I asked him about it one day. "Because I'm not sure if I'll return home alive," he explained with irritation, expecting me to already know that

For a long time I had not understood why my father would kiss the hands and feet of my old grandmother – who was bed-ridden and suffering from advanced Alzheimer's – and ask for her forgiveness before leaving the house. He knew she wouldn't respond. I asked him about it one day. "Because I'm not sure if I'll return home alive," he explained with irritation, expecting me to already know that.
As I squeezed closer to the front of the crowd and noticed the human flesh amid the blood, I wondered if those people had kissed their parents' hands and asked for forgiveness before leaving home that morning. Regret washed over me as I realised that I hadn't kissed my mother's hands.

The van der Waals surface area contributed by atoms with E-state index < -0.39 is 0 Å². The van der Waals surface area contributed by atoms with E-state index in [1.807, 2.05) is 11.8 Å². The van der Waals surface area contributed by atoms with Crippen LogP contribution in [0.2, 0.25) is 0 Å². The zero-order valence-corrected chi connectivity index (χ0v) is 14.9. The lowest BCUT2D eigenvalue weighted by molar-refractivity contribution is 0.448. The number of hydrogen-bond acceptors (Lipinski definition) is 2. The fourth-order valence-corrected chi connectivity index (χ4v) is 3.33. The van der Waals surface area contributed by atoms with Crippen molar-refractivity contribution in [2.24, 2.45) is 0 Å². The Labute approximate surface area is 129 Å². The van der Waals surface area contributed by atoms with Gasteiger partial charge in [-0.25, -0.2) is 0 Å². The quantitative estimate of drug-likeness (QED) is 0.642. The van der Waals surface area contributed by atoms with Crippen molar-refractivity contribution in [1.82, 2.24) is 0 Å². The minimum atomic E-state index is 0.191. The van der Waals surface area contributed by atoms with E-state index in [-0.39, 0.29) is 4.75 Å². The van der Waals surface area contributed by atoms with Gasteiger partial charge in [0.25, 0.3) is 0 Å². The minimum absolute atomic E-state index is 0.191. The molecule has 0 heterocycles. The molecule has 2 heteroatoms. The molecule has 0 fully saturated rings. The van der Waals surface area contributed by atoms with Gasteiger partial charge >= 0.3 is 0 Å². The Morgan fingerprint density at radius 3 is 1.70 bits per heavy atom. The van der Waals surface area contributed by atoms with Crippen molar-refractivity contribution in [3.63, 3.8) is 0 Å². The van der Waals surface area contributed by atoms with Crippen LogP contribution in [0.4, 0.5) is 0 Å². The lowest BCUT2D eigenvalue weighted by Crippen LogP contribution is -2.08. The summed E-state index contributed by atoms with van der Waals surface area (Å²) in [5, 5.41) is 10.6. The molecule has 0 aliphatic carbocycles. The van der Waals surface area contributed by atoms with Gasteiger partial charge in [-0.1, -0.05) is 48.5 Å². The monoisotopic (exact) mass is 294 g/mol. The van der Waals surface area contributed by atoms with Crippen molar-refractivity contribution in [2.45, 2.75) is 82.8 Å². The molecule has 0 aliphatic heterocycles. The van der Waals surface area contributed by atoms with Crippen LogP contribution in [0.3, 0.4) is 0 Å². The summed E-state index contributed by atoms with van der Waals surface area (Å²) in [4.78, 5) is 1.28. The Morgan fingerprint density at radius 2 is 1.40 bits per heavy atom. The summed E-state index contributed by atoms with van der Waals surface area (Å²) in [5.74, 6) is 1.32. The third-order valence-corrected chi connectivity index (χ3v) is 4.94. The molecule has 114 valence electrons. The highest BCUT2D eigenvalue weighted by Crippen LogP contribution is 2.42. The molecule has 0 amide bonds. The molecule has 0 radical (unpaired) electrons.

I continued on towards the bus station. It was getting gloomier. The streets were empty and shops were closed. Only a few people walked in the same direction as me, because everyone was trying to get home before the snow fell out of the dark clouds. I hesitated as I wondered whether I should wait to go to the other side on a nicer day, when the sun was shining. But then I remembered that slap. Stop being a coward!  I continued walking.
Getting the next bus was not difficult. The driver made me pay in advance. The drive from downtown to the Pul-e Surkh bazaar, on the other side, was short. We passed the once-famous Kabul Zoo. Before the war, my father had brought my family to see the exotic animals there. My favourites were a couple of grey wolves that ran up and down in their cage. There was something in their eyes that put a spell on me. Maybe what I saw in them was the anger of entrapment, but they were captivatingly beautiful. The rest of my family would go from one animal enclosure to the next, but I preferred to stay watching the wolves.